For my bread-n-butter recipes I can be a pretty lazy tier, so I want as close to an instant tie as I can get. The following are two ~4 minute recipes:

Parafilm Baetid:
This pattern uses a single section of mallard flank barbs (tinted ahead of time with a swipe of a permanent marker) for both the tail and the legs, using the tips for the tail and the butts for the legs. Parafilm (laboratory thermo-plastic film) is used for the body, and tinted with permanent markers. The Parafilm body makes the fly sink a little quicker than dubbed ones, esp with a heavy iron (like the 3906 in this pic).

It’s important to me to have the fly drift correctly in the water, not flip upside down. So it needs an ample tail to right the hook when it’s tethered. Also, with the Parafilm body it helps to adjust the legs with thread so they angle upwards, so they are above the central plane of the fly. I take the most time on this fly with the legs so they are equal on each side in number, length, thickness, and orientation. No need to be anatomically correct so two legs to a side is enough to suggest legs. I suspect the upside down or rolling flies affect my catch rate, as I’ve had repeated refusals to such flies and then made good by tying on a fresh one.


(Yeah, I know there are 4 legs on the left side -I snipped off #3 after I noticed.)



Baetid #2:
The second pattern is similar to a combination of the “WD40” and "Kimball's Emerger", except that it doesn’t bother with the wingcase. The wingcase is suggested with permanent markers: a spot of dark brown behind the head, and two black wing-buds. Again the tinted duck flank for tail and legs, then olive thread for the abdomen, a pale pinkish-golden dubbing for the thorax. Legs equal again, but not so critical that they ride well above the central (dorsal/ventral) plane, as the dubbing adds some buoyancy. The legs should not hang below the plane or the fly will likely ride upside down.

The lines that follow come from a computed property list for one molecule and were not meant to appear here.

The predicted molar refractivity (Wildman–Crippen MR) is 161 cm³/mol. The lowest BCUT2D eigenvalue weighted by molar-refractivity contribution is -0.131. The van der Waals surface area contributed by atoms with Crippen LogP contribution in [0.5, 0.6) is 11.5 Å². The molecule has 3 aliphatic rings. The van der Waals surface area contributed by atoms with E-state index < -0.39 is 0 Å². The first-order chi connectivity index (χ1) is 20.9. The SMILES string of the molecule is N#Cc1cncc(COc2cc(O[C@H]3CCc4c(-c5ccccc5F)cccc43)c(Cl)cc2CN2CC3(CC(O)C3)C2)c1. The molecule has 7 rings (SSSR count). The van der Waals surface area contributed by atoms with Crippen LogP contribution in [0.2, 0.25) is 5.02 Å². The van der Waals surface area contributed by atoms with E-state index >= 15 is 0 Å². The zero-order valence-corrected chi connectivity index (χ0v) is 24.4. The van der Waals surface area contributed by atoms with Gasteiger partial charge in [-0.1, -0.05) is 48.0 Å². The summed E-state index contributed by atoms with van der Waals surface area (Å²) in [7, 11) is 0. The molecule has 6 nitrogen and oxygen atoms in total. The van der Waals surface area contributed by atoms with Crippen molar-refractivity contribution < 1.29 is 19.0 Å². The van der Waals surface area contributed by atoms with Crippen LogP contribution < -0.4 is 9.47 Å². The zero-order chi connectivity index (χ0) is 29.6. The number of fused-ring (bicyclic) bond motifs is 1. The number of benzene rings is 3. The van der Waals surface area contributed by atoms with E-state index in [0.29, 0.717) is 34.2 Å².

{EDIT}: Just noticed this fly has the wingcase, but I usually just omit it.

I tie a few others too, but these cover the dropper nymph deal pretty well for me.

What Baetid nymph patterns do you rely on?
North Country Spiders for Baetids
27 replies
Posted by Entoman on Oct 25, 2011
Last reply on Feb 16, 2012 by Softhackle
I wanted to share a couple of patterns that have proven very successful over the years (and the last several weeks in particular) when baetids are about. They hale from England where they have been popular for a very long time. Their construction is simple - silk thread, a wing covert or shoulder hackle, bee's wax, and maybe the merest smidgen of natural dubbing on a few of them. No plastic flash, no head cement, just natural materials delicately applied. There's something very elegant in their understated appearance, and boy do they work! Their thin bodies and sparseness ape the baetids perfectly and the hook set is enhanced as well.

Fished dead drift or under a controlled swing with the rod elevated, they can be deadly when the small stuff is awash in the drift. The two patterns below are the Waterhen Bloa and the Snipe & Purple both in the class of wet flies called North Country Spiders. I find them especially valuable for fishing during baetid spinner activity on freestone rivers in the moderate to slow current sections. They also work fishing "under" the hatch of duns. I never know which one they will prefer, nor have I found any increase in catch rate by doubling up on the one they do for that day, so I just tie 'em both on and leave it be.

Size 16 Waterhen Bloa



Size 18 Snipe & Purple

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References

Identification Keys